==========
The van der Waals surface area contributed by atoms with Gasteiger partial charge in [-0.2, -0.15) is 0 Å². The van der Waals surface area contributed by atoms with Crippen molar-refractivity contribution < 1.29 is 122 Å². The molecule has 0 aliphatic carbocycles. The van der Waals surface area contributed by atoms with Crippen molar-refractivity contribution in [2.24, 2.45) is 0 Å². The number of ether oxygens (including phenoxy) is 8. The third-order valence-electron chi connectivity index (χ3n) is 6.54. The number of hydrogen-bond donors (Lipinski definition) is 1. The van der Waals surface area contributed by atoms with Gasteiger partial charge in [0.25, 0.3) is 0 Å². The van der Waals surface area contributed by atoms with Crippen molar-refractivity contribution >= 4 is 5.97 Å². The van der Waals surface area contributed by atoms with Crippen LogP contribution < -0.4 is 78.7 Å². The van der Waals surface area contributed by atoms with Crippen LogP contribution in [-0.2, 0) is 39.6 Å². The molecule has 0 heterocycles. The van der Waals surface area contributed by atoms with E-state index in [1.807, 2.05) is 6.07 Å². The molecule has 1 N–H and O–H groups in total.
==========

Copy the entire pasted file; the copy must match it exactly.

The van der Waals surface area contributed by atoms with Gasteiger partial charge in [-0.2, -0.15) is 0 Å². The van der Waals surface area contributed by atoms with Crippen molar-refractivity contribution < 1.29 is 122 Å². The molecule has 0 aliphatic carbocycles. The van der Waals surface area contributed by atoms with Crippen molar-refractivity contribution in [2.24, 2.45) is 0 Å². The number of ether oxygens (including phenoxy) is 8. The third-order valence-electron chi connectivity index (χ3n) is 6.54. The number of hydrogen-bond donors (Lipinski definition) is 1. The van der Waals surface area contributed by atoms with Gasteiger partial charge in [0.25, 0.3) is 0 Å². The van der Waals surface area contributed by atoms with Crippen molar-refractivity contribution >= 4 is 5.97 Å². The van der Waals surface area contributed by atoms with Crippen LogP contribution < -0.4 is 78.7 Å². The van der Waals surface area contributed by atoms with Crippen LogP contribution in [-0.2, 0) is 39.6 Å². The molecule has 0 heterocycles. The van der Waals surface area contributed by atoms with E-state index in [1.807, 2.05) is 6.07 Å². The molecule has 1 N–H and O–H groups in total.